Prudent home macro policy need of hour

In further disappointing news, the IMF confirmed that the medium-term global outlook appears more adverse than the previous ten years.

Published: 15th October 2022 12:35 AM  |   Last Updated: 15th October 2022 12:35 AM   |  A+A-

Recession, inflation

Image for representational purpose. ( Express Illustration)

The first half of the fiscal sees a mixed macroeconomic performance, and the outlook for the second doesn’t appear promising. Inflation is refusing to return to the barn, and industrial output is declining, yet India is expected to deliver a game of two halves. This, despite global headwinds exerting undue strain on the rupee, current account and trade, even as food and fuel prices and fiscal imbalances continue to weigh heavily on the country’s macro outlook. Disappointingly, the idea of India decoupling from the rest of the world may not bear out, as more than the domestic factors, it’s the external elements like global recession, rising energy prices, global inflation and interest rates, and strengthening dollar that is preying on the economy’s nerves.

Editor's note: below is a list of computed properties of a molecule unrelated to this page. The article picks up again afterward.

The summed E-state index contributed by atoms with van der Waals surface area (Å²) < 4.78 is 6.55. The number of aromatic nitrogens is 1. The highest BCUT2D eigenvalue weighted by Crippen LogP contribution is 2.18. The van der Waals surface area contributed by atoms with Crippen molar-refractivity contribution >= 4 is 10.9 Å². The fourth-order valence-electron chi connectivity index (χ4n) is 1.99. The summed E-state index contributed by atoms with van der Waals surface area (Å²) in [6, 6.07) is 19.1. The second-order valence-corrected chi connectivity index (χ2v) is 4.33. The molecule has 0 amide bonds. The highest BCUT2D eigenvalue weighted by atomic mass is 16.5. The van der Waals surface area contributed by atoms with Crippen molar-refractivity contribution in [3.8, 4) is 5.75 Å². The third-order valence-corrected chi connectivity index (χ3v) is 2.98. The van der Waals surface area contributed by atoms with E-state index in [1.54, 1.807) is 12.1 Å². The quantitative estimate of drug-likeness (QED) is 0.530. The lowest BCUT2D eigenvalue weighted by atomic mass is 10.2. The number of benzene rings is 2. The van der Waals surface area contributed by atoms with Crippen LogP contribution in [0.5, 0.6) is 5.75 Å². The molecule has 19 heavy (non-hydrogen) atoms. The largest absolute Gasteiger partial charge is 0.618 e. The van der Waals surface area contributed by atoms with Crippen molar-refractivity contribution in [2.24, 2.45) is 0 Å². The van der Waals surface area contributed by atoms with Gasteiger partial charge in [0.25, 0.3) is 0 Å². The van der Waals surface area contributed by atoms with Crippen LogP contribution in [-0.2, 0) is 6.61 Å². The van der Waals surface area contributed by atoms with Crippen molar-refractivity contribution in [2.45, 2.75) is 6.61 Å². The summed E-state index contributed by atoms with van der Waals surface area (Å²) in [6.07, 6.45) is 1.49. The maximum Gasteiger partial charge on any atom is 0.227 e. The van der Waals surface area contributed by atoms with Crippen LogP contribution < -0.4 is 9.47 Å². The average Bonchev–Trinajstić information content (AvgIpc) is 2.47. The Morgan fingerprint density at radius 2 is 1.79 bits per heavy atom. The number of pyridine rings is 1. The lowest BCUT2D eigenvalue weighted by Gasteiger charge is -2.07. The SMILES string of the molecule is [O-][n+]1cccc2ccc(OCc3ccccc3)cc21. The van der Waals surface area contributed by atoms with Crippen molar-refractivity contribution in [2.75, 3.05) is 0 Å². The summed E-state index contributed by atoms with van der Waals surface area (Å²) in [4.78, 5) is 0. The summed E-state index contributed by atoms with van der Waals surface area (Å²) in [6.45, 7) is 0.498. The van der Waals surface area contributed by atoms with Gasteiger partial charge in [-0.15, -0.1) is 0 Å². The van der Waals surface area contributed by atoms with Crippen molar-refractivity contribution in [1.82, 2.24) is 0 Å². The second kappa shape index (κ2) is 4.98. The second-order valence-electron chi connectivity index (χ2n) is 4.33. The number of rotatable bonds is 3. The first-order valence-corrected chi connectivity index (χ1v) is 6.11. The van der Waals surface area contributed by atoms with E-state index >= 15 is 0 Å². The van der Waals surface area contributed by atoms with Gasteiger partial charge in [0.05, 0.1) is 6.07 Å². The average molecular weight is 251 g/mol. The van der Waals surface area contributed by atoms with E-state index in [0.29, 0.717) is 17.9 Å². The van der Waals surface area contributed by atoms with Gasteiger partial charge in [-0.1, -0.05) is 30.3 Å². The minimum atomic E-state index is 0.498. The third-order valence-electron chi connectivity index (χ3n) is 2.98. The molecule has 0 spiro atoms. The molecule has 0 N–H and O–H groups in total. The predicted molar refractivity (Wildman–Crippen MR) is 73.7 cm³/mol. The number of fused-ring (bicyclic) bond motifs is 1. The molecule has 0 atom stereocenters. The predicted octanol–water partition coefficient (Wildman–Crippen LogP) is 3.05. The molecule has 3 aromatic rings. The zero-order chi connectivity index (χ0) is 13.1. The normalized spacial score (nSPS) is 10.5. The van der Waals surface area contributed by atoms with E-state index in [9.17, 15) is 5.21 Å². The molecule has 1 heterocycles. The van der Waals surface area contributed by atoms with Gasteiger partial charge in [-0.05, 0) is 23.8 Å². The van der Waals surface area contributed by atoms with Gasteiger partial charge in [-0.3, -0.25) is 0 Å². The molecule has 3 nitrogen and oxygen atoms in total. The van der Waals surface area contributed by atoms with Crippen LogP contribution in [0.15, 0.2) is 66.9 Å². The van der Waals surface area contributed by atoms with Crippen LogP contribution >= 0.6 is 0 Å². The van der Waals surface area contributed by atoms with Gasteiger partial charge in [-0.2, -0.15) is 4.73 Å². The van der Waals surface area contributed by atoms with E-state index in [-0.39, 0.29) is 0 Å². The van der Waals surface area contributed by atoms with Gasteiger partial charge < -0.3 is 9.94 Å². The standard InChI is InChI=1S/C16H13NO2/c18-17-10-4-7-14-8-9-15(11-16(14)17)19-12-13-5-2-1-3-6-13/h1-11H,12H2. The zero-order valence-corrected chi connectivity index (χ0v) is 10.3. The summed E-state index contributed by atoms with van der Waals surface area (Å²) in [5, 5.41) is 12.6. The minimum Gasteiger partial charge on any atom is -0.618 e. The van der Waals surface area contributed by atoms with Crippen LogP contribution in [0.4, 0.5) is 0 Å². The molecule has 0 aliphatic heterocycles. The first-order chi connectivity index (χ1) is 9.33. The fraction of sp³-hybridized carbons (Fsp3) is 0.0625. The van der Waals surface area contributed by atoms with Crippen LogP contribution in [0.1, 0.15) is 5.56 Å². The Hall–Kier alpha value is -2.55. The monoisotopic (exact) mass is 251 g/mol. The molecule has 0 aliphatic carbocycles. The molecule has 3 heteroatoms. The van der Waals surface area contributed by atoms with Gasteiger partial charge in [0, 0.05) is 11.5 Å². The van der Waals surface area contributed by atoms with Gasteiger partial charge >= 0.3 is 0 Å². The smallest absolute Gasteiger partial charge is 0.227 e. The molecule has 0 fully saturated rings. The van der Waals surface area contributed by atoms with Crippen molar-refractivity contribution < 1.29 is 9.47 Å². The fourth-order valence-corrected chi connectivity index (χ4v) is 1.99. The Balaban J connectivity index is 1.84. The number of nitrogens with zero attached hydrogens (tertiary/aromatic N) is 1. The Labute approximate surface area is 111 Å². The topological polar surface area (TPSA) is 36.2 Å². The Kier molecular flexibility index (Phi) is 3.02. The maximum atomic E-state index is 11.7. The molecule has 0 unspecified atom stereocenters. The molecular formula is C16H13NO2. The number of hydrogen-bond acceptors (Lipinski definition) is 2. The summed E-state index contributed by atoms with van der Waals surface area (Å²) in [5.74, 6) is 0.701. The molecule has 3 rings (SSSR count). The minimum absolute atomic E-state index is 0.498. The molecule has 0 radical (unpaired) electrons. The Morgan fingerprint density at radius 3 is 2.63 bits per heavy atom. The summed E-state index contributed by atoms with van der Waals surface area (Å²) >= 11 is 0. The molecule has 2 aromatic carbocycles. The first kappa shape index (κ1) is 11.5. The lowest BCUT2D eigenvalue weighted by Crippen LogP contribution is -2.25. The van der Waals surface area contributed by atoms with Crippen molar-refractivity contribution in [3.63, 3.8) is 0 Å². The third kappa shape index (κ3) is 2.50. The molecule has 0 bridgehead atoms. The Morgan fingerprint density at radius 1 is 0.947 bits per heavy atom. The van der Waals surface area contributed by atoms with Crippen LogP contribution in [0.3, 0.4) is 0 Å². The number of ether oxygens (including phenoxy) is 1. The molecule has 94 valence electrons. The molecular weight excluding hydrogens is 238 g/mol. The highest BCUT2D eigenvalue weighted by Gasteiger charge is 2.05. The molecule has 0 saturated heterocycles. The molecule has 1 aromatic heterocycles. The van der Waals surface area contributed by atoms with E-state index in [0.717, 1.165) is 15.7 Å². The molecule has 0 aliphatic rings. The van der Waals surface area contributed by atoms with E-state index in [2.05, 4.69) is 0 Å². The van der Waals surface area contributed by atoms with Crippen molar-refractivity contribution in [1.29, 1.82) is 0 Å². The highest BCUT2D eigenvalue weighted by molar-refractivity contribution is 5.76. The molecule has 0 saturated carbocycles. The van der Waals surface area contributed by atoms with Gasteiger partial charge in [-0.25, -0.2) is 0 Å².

The near term will test the extent of the rupee rout and the RBI’s defence through rates and forex reserves. If measures on the import side would impinge on domestic growth, opting for NRI bonds isn’t as attractive without raising short-term rates first. Given an incomplete domestic recovery, letting the rupee depreciate gradually could ensure exchange rate competitiveness and help avoid a sharp fiscal consolidation. The RBI must thus deploy a judicious mix of rupee depreciation and rate hikes, ensuring positive real rates and closing the interest rate differential with developed markets. Likewise, the potential slowdown tremors in exports too will be felt across emerging markets. India isn’t export-dependent, but since 45% of exports are driven by labour-intensive MSMEs, it could unleash a domino effect, starting with falling discretionary consumption to investments to production and, lastly, onto the financial sector.

ALSO READ: IMF chief urges aggressive fight against soaring inflation

In further disappointing news, the IMF confirmed that the medium-term global outlook appears more adverse than the previous ten years. If the last decade saw advanced economies struggle with low inflation, their troubles got way tougher this decade, marked by higher-than-acceptable inflation and interest rates. The Indian economic recovery is not only incomplete but also isn’t immune to the aftershocks of global slowdown, which transmit through trade, commodity prices, capital flows, and financial markets.

Even if India gains from a recession-led fall in commodity prices, higher energy prices driven by geopolitical uncertainties may negate those benefits. With the external environment turning increasingly adverse, a prudent domestic macro policy must entail balancing the exchange rate, taming inflation, managing real rates, and ensuring minimal macro-prudential risks from the twin deficits—all at once.


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